Although this essay focuses on polygamy as a form of conjugal union, it dwells on its various perspectives in Nigeria’s socio-political firmament.
Isidore Okpewho’s novel The Victims highlights the perennial crossfire associated with a home where polygamy holds sway. The novel revisits the tensions and acrimony in a conjugal misery occasioned by a forced union of two women, Nwabunor and Ogugua, who both drink from a common trough of irresponsibility personified in Obanua, their husband. Obanua, a driver by trade had married his second wife Ogugua because his first wife Nwabunor did not bear him another child after nine years of their only son, Ubaka.
Thus, Obanua is irredeemably torn between two loyalties, his first wife whose paranoid sense of entitlement pushed to suspect even her own shadows and his second, younger and more beautiful wife who is favoured after the birth of her son, Bomboy. By marrying two wives, Obanua compromises his emotional integrity and in his search for happiness which inevitably eludes him, he becomes a frustrated drunk, a travesty of a husband and a spoof of a father. Eventually, he loses his entire family who all become innocent victims of diabolical machinations, jealousy, and hate which are the inexorable hallmarks of polygamy.
While polygamy as a form of marriage is widely accepted by some religions and cultures across the world, it is repudiated by other religions and cultures too. As a cultural practice in the days of yore, it was a demonstration of a man’s wealth and status among his people. As an acceptable religious practice, a man is allowed to marry up to four wives as long as he can take care of them. However, beyond culture and religion, there are men who are forced into polygamy by circumstances bothering on the search for a child, or in most cases, the search for a male child who, according to them, will sustain the family lineage. Also, there are men who plunge into polygamy in search of happiness, wealth and sundry reasons that engage their cosmetic fancy. Although this essay focuses on polygamy as a form of conjugal union, it dwells on its various perspectives in Nigeria’s socio-political firmament. Let us, therefore, for the purpose of this essay identify three different types of polygamy – domestic polygamy, political polygamy and religious polygamy.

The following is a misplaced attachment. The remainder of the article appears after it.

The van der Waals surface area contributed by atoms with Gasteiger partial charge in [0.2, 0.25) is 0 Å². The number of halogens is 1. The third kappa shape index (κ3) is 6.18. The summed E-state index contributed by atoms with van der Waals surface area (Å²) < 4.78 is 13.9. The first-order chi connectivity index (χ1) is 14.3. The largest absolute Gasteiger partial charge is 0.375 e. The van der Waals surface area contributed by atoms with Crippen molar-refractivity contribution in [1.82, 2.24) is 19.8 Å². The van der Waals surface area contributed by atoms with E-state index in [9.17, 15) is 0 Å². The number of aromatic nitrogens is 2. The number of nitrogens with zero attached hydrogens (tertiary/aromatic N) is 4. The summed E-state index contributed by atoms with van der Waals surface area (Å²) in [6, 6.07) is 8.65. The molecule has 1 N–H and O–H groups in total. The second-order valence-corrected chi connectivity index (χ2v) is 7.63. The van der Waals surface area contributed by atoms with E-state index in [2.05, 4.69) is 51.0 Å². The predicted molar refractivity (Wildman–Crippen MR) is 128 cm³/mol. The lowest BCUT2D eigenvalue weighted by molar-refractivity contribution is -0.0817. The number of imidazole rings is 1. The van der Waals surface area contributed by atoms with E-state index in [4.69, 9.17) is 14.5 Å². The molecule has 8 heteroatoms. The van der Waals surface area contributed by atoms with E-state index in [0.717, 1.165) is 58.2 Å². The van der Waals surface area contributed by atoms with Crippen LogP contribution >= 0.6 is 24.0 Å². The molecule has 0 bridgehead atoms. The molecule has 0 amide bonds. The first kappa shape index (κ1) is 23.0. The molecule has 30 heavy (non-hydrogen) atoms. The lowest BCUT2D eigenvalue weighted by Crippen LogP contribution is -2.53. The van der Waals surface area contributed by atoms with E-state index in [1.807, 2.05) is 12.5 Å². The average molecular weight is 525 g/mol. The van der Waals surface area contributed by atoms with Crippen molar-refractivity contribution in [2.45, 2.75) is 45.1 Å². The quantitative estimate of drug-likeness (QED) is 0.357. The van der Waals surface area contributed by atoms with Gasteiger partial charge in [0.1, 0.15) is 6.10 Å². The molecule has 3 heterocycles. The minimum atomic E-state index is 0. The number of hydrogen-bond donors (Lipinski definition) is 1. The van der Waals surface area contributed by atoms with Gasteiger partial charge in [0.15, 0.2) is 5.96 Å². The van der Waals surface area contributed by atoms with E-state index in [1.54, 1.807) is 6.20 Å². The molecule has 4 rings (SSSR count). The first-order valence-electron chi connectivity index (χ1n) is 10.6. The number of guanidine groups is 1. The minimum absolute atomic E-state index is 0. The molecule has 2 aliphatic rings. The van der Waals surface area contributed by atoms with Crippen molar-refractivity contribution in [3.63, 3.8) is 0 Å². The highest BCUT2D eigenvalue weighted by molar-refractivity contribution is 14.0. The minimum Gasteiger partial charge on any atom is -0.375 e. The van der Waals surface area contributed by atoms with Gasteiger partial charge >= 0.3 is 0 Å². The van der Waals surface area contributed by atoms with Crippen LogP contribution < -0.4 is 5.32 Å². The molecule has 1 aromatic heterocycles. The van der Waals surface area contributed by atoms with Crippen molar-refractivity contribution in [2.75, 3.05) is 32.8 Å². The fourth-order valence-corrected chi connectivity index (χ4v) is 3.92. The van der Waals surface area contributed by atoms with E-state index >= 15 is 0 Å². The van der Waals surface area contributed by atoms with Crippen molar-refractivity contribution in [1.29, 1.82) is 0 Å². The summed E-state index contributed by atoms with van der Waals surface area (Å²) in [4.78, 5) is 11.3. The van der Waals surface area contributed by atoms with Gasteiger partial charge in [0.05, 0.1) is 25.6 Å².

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Domestic polygamy has been discussed above using The Victims to illustrate its tragic undercurrents. Obanua’s case can be called official polygamy, where a man brings in another wife making it obvious to all members of the immediate and extended family. However, the unofficial polygamy seems to be more prevalent in contemporary times and like an albatross, it hangs on the neck of many men. Some men, in addition to their official wives at home, keep other women by the side, young girls, widows or even other married women as mistresses who partake of their attention and personal economy.
This kind of unofficial polygamy has wrecked the lives of many men and their homes with perpetrators coming from all strata of the society. Those who indulge in unofficial polygamy give various reasons for their clandestine act ranging from lack of happiness at home, nagging from their wives, lack of romance, and total absence of affection in the marriage.
Some men complain of how their wives have become fat or obese and no longer attractive, the same women who have gone through the travails of childbirth, twice or even more with all the attendant wear and tear. Unofficial polygamy has become a major challenge to the marriage institution which is the smallest unit and foundation of any society. When marriages are threatened by polygamy, the society is threatened because the children who form the basis and future of the society are misguided as a result of the dislocation in the family and therefore grow up to become irresponsible, deviant adults.